Harmonization minus Rest, as compared to the results for Melody Repetition, showed more intense activations in the same song-related areas (Fig. 4a, Table 3). In addition, there appeared to be a nonsignificant trend toward greater bilaterality of the temporal lobe activations (including BA 38) for the Harmonization task compared to the Melody Repetition task. However, when the Melody Repetition task was subtracted from the Harmonization task, no activations remained above threshold (data not shown). This can be explained in part by the results of the contrast with Monotonic Vocalization (Fig. 4b). Interestingly, even the activation in the planum polare (BA 38) was eliminated in this subtraction (not shown). In sum, harmony generation and melody generation produced closely overlapping patterns of activation. Interestingly, we predicted that dorsolateral prefrontal cortex (BA 46 and 9) would be activated in the Repetition and Harmonization tasks due to the need for subjects to keep the melodic template of the stimulus in working memory. However, such activations, while present, were below the z threshold used in our tables.
Fig. 4. Axial views of cerebral blood flow changes during Harmonization contrasted with (a) Rest, and (b) Monotonic Vocalization. The Talairach coordinates of the major activations (contrasted to Rest) are presented in Table 3. The peak voxel for BA 38 in the Harmonization minus Monotonic Vocalization subtraction (panel b) was located at (46, 8, −6) in the right hemisphere and (−42, 6, −10) in the left.
Table 3. Stereotaxic coordinates and z-score values for activations in the Harmonization task contrasted with Rest
Legend as in Table 1.
Date: May 8, 2011
1. Materials and methods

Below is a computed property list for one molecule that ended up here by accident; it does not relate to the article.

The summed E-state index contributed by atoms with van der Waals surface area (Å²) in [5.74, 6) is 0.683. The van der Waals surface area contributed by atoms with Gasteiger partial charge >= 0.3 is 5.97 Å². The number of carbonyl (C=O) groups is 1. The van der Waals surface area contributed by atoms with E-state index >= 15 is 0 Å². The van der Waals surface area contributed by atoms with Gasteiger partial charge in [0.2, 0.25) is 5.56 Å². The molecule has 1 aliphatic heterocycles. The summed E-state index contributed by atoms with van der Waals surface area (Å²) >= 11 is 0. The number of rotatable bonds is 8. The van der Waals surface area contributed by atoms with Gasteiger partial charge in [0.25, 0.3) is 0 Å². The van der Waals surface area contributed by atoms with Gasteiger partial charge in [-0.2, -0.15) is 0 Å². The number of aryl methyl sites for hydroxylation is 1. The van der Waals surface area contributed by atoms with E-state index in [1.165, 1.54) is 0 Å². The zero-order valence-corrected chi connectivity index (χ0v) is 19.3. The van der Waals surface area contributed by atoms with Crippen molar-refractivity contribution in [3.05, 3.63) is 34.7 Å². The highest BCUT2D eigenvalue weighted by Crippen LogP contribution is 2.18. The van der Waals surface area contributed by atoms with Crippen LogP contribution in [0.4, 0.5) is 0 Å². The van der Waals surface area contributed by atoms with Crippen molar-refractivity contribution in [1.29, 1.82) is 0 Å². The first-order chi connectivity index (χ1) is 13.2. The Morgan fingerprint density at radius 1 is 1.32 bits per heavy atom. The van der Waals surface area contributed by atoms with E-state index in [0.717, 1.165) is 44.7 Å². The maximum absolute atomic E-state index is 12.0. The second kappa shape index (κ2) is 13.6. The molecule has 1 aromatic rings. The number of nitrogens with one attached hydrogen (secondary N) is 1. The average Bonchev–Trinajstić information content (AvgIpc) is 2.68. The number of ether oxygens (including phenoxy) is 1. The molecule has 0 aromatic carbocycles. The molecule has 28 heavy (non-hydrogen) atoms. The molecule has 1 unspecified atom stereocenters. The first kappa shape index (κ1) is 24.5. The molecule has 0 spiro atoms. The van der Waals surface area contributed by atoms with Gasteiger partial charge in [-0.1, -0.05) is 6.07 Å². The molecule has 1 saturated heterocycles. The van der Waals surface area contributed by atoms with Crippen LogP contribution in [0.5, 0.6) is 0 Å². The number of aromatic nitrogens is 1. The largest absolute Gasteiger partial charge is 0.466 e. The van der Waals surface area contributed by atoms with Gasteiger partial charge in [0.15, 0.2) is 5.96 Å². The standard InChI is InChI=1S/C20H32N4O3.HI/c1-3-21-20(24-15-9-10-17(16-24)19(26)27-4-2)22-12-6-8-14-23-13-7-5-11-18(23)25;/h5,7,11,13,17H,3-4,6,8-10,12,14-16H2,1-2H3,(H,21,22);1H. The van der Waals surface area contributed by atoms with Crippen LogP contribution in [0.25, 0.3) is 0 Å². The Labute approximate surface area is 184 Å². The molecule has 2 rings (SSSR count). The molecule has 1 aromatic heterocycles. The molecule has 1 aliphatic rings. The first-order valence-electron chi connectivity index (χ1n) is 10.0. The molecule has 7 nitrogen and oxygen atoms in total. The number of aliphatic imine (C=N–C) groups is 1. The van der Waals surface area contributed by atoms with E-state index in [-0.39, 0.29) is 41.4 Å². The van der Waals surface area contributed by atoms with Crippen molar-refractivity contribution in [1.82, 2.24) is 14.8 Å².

Five male and five female neurologically healthy amateur musicians, with a mean age of 25 years (range 19–46 years), participated in the study after giving their informed consent (Institutional Review Board of the University of Texas Health Science Center). Each individual was right-handed, as confirmed by the Edinburgh Handedness Inventory . All subjects were university students, many in their first or second years as music education majors, with a mean of 5.3 years of formal music instruction in voice or instrument. Subjects began music instruction at a mean age of 12.4 years old, having had an involvement in musical production (e.g., school bands, church choirs) for an average of 12.6 years prior to the study. None of them had absolute pitch, as based on self-report. Their musical specializations included voice, flute, trumpet, trombone, piano, drums, bass, guitar, percussion, and clarinet. Subjects underwent a detailed behavioral screening procedure in order to determine their suitability for the study. Each potential subject was presented with 35 melody repetition samples and 26 harmonization samples. Criteria for inclusion in the study included the following: (1) a proficiency at singing in key, (2) an ability to sing at least 50% of the repetition samples with perfect accuracy, and (3) an ability to sing at least 50% of the harmonization samples in such a manner that the melodic contour of the original melody was shadowed perfectly, in accordance with the rules of tonal harmony (see Tasks below). The 10 subjects who were used in this study were taken from a pool of 36 amateur musicians who underwent the screening procedure.